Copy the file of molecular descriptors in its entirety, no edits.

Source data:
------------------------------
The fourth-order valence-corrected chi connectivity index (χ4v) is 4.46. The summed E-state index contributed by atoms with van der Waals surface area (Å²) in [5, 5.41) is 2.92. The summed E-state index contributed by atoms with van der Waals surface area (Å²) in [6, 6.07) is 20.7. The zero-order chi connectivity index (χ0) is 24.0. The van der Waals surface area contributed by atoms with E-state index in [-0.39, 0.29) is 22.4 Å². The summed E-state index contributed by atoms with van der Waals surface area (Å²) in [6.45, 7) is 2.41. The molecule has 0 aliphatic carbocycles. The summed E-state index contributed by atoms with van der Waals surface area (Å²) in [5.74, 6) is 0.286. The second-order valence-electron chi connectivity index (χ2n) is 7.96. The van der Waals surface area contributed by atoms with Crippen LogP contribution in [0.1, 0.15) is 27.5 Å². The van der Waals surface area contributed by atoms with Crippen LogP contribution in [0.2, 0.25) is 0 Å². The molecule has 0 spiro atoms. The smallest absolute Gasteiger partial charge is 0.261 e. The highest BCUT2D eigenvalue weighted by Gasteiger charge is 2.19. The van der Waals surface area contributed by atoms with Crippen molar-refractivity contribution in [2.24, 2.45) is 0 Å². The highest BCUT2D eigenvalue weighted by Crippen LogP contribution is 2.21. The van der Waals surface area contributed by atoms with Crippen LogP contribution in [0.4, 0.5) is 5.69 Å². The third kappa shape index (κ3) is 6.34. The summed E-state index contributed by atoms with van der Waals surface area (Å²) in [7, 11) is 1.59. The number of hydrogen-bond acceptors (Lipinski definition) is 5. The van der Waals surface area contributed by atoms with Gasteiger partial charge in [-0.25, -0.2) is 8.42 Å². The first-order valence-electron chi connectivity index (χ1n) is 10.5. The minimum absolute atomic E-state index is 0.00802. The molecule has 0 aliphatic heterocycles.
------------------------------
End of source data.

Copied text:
The fourth-order valence-corrected chi connectivity index (χ4v) is 4.46. The summed E-state index contributed by atoms with van der Waals surface area (Å²) in [5, 5.41) is 2.92. The summed E-state index contributed by atoms with van der Waals surface area (Å²) in [6, 6.07) is 20.7. The zero-order chi connectivity index (χ0) is 24.0. The van der Waals surface area contributed by atoms with E-state index in [-0.39, 0.29) is 22.4 Å². The summed E-state index contributed by atoms with van der Waals surface area (Å²) in [6.45, 7) is 2.41. The molecule has 0 aliphatic carbocycles. The summed E-state index contributed by atoms with van der Waals surface area (Å²) in [5.74, 6) is 0.286. The second-order valence-electron chi connectivity index (χ2n) is 7.96. The van der Waals surface area contributed by atoms with Crippen LogP contribution in [0.1, 0.15) is 27.5 Å². The van der Waals surface area contributed by atoms with Crippen LogP contribution in [0.2, 0.25) is 0 Å². The molecule has 0 spiro atoms. The smallest absolute Gasteiger partial charge is 0.261 e. The highest BCUT2D eigenvalue weighted by Gasteiger charge is 2.19. The van der Waals surface area contributed by atoms with Crippen molar-refractivity contribution in [2.24, 2.45) is 0 Å². The highest BCUT2D eigenvalue weighted by Crippen LogP contribution is 2.21. The van der Waals surface area contributed by atoms with Crippen LogP contribution in [0.4, 0.5) is 5.69 Å². The third kappa shape index (κ3) is 6.34. The summed E-state index contributed by atoms with van der Waals surface area (Å²) in [7, 11) is 1.59. The number of hydrogen-bond acceptors (Lipinski definition) is 5. The van der Waals surface area contributed by atoms with Gasteiger partial charge in [-0.25, -0.2) is 8.42 Å². The first-order valence-electron chi connectivity index (χ1n) is 10.5. The minimum absolute atomic E-state index is 0.00802. The molecule has 0 aliphatic heterocycles.